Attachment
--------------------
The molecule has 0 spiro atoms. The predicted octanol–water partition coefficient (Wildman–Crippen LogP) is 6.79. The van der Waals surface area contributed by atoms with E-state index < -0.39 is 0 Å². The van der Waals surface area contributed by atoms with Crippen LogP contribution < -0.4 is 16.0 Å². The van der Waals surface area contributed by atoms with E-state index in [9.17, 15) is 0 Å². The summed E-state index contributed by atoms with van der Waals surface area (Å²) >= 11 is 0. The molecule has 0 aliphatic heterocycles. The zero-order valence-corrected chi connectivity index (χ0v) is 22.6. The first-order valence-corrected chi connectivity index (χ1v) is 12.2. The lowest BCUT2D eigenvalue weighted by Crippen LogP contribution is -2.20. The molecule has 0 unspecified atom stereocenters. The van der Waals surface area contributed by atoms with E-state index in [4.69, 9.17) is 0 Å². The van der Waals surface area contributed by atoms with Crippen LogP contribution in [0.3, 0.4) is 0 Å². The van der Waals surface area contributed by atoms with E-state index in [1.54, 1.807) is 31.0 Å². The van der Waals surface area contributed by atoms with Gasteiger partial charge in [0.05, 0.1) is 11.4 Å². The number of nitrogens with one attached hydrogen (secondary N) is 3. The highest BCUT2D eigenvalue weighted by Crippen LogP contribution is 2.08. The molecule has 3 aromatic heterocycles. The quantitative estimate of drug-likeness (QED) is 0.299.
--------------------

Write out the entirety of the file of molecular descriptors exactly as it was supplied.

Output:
The molecule has 0 spiro atoms. The predicted octanol–water partition coefficient (Wildman–Crippen LogP) is 6.79. The van der Waals surface area contributed by atoms with E-state index < -0.39 is 0 Å². The van der Waals surface area contributed by atoms with Crippen LogP contribution < -0.4 is 16.0 Å². The van der Waals surface area contributed by atoms with E-state index in [9.17, 15) is 0 Å². The summed E-state index contributed by atoms with van der Waals surface area (Å²) >= 11 is 0. The molecule has 0 aliphatic heterocycles. The zero-order valence-corrected chi connectivity index (χ0v) is 22.6. The first-order valence-corrected chi connectivity index (χ1v) is 12.2. The lowest BCUT2D eigenvalue weighted by Crippen LogP contribution is -2.20. The molecule has 0 unspecified atom stereocenters. The van der Waals surface area contributed by atoms with E-state index in [4.69, 9.17) is 0 Å². The van der Waals surface area contributed by atoms with Crippen LogP contribution in [0.3, 0.4) is 0 Å². The van der Waals surface area contributed by atoms with E-state index in [1.54, 1.807) is 31.0 Å². The van der Waals surface area contributed by atoms with Gasteiger partial charge in [0.05, 0.1) is 11.4 Å². The number of nitrogens with one attached hydrogen (secondary N) is 3. The highest BCUT2D eigenvalue weighted by Crippen LogP contribution is 2.08. The molecule has 3 aromatic heterocycles. The quantitative estimate of drug-likeness (QED) is 0.299.